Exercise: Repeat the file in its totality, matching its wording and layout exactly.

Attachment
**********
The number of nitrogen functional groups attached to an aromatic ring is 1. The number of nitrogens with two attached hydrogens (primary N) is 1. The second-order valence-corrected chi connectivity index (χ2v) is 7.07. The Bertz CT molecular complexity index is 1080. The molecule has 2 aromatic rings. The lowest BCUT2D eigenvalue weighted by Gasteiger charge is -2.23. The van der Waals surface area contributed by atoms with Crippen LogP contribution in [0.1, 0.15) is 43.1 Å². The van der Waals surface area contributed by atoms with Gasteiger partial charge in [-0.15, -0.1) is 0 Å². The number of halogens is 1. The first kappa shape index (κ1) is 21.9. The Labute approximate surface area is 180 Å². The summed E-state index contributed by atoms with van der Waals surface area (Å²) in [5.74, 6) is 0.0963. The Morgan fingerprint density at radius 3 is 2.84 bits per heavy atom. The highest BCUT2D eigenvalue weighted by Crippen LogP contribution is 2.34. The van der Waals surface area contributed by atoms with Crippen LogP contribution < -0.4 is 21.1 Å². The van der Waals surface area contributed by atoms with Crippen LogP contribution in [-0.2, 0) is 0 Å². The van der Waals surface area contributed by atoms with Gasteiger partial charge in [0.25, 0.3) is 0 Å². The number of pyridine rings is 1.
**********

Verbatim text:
The number of nitrogen functional groups attached to an aromatic ring is 1. The number of nitrogens with two attached hydrogens (primary N) is 1. The second-order valence-corrected chi connectivity index (χ2v) is 7.07. The Bertz CT molecular complexity index is 1080. The molecule has 2 aromatic rings. The lowest BCUT2D eigenvalue weighted by Gasteiger charge is -2.23. The van der Waals surface area contributed by atoms with Crippen LogP contribution in [0.1, 0.15) is 43.1 Å². The van der Waals surface area contributed by atoms with Gasteiger partial charge in [-0.15, -0.1) is 0 Å². The number of halogens is 1. The first kappa shape index (κ1) is 21.9. The Labute approximate surface area is 180 Å². The summed E-state index contributed by atoms with van der Waals surface area (Å²) in [5.74, 6) is 0.0963. The Morgan fingerprint density at radius 3 is 2.84 bits per heavy atom. The highest BCUT2D eigenvalue weighted by Crippen LogP contribution is 2.34. The van der Waals surface area contributed by atoms with Crippen LogP contribution < -0.4 is 21.1 Å². The van der Waals surface area contributed by atoms with Crippen LogP contribution in [-0.2, 0) is 0 Å². The van der Waals surface area contributed by atoms with Gasteiger partial charge in [0.25, 0.3) is 0 Å². The number of pyridine rings is 1.